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Creative people are drawn to careers and activities that enable them to take responsibility for the design, layout or sensory impact of something (visual, auditory etc). They may be atrracted to the traditional artistic pursuits such as painting, sculpture, singing, or music. Or they may show more interest in design activities, such as architecture, animation, or craft areas, such as pottery and ceramics.

Creative people use their personal understanding of people and the world they live in to guide their work. Creative people like to work in unstructured workplaces, enjoy taking risks and prefer a minimum of routine.

Salary Range
€31k - €100k
Career Zone

In Brief...

Teaches academic or vocational subjects to students in a further education setting.


  • Education and Training Knowledge of principles and methods for curriculum and training design, teaching and instruction for individuals and groups, and the measurement of training effects.
  • English Language Knowledge of the structure and content of the English language including the meaning and spelling of words, rules of composition, and grammar.
  • Psychology Knowledge of human behavior and performance; individual differences in ability, personality, and interests; learning and motivation; psychological research methods; and the assessment and treatment of behavioral and affective disorders.
  • Customer and Personal Service Knowledge of principles and processes for providing customer and personal services. This includes customer needs assessment, meeting quality standards for services, and evaluation of customer satisfaction.
  • Sociology and Anthropology Knowledge of group behavior and dynamics, societal trends and influences, human migrations, ethnicity, cultures and their history and origins.


  • Speaking Talking to others to convey information effectively.
  • Reading Comprehension Understanding written sentences and paragraphs in work related documents.
  • Writing Communicating effectively in writing as appropriate for the needs of the audience.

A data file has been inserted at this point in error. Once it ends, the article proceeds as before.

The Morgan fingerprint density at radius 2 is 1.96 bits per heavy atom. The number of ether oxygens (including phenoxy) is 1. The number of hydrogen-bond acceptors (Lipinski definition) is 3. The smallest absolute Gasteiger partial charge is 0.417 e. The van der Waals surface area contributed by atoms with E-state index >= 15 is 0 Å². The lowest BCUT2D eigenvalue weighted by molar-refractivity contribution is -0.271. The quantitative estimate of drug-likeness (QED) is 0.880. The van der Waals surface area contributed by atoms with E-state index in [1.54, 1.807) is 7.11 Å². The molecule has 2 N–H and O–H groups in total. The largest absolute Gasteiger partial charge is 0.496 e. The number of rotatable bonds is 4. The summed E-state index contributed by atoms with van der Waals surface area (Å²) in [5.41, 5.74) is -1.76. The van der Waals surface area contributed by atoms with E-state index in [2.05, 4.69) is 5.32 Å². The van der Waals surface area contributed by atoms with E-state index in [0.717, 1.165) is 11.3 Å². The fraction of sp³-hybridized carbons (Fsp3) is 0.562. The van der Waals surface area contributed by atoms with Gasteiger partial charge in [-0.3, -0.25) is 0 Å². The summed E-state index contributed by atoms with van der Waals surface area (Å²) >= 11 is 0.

• Active Learning Understanding the implications of new information for both current and future problem-solving and decision-making.
  • Active Listening Giving full attention to what other people are saying, taking time to understand the points being made, asking questions as appropriate, and not interrupting at inappropriate times.

In Summary - Lecturer / Teacher- Further Education

Career Sectors

Lecturer / Teacher- Further Educations typically work in the following Career Sectors:

Further & Adult Education
Education & Teaching

Videos on the Web

The Work - Lecturer / Teacher- Further Education

Further education (FE) lecturers teach one or more related academic or vocational subjects. The students are of mixed abilities and may be studying full-time or part-time. Duties include:

  • planning and designing courses
  • preparing lectures and demonstrations
  • assessing and reporting on the progress of each student
  • setting and marking tests or similar exercises

Lecturers may also be involved in organising work experience for their students. Lecturers may also use audio-visual materials and computers to stimulate interest and learning, and to produce course materials.

Further education is education and training that usually occurs outside of or after post-primary school, but which is not part of the third-level system.

Further Education Teachers may work in PLC Colleges, Further Education Institutes, FÁS/SOLAS. They may work with in the areas of VTOS (Vocational Training Opportunities Scheme), Youthreach, BTEI (Back to Education initiative), Adult Literacyor Community Education.

Their students may be from a wide range of backgrounds and age groups. Further Education teachers are therefore required to apply a range of approaches to the teaching and learning of their subject areas and to the assessment of different learner groups.

Their work may include the design of programmes, courses or modules appropriate for the particular learners, including teaching techniques, assessment and evaluation, in accordance with the requirements of the relevant awarding body.